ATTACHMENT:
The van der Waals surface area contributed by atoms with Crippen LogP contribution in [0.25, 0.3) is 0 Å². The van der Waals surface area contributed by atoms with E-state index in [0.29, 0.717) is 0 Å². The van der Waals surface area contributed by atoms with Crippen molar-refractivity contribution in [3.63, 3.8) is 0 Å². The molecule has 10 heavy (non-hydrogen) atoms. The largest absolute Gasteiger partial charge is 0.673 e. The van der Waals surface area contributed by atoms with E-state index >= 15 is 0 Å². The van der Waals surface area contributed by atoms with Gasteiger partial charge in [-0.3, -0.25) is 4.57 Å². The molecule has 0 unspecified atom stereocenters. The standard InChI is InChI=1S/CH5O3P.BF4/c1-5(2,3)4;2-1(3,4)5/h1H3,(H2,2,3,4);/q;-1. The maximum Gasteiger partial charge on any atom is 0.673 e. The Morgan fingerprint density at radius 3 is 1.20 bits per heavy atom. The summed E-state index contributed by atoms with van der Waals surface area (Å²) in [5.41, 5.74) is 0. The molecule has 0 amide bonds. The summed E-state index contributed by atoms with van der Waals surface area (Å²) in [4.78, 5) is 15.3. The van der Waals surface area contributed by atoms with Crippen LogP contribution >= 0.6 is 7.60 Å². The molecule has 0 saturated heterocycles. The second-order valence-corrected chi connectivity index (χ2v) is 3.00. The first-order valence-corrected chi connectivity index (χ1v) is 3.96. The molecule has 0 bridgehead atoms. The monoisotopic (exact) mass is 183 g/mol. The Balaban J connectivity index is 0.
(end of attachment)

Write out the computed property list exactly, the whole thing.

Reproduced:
The van der Waals surface area contributed by atoms with Crippen LogP contribution in [0.25, 0.3) is 0 Å². The van der Waals surface area contributed by atoms with E-state index in [0.29, 0.717) is 0 Å². The van der Waals surface area contributed by atoms with Crippen molar-refractivity contribution in [3.63, 3.8) is 0 Å². The molecule has 10 heavy (non-hydrogen) atoms. The largest absolute Gasteiger partial charge is 0.673 e. The van der Waals surface area contributed by atoms with E-state index >= 15 is 0 Å². The van der Waals surface area contributed by atoms with Gasteiger partial charge in [-0.3, -0.25) is 4.57 Å². The molecule has 0 unspecified atom stereocenters. The standard InChI is InChI=1S/CH5O3P.BF4/c1-5(2,3)4;2-1(3,4)5/h1H3,(H2,2,3,4);/q;-1. The maximum Gasteiger partial charge on any atom is 0.673 e. The Morgan fingerprint density at radius 3 is 1.20 bits per heavy atom. The summed E-state index contributed by atoms with van der Waals surface area (Å²) in [5.41, 5.74) is 0. The molecule has 0 amide bonds. The summed E-state index contributed by atoms with van der Waals surface area (Å²) in [4.78, 5) is 15.3. The van der Waals surface area contributed by atoms with Crippen LogP contribution >= 0.6 is 7.60 Å². The molecule has 0 saturated heterocycles. The second-order valence-corrected chi connectivity index (χ2v) is 3.00. The first-order valence-corrected chi connectivity index (χ1v) is 3.96. The molecule has 0 bridgehead atoms. The monoisotopic (exact) mass is 183 g/mol. The Balaban J connectivity index is 0.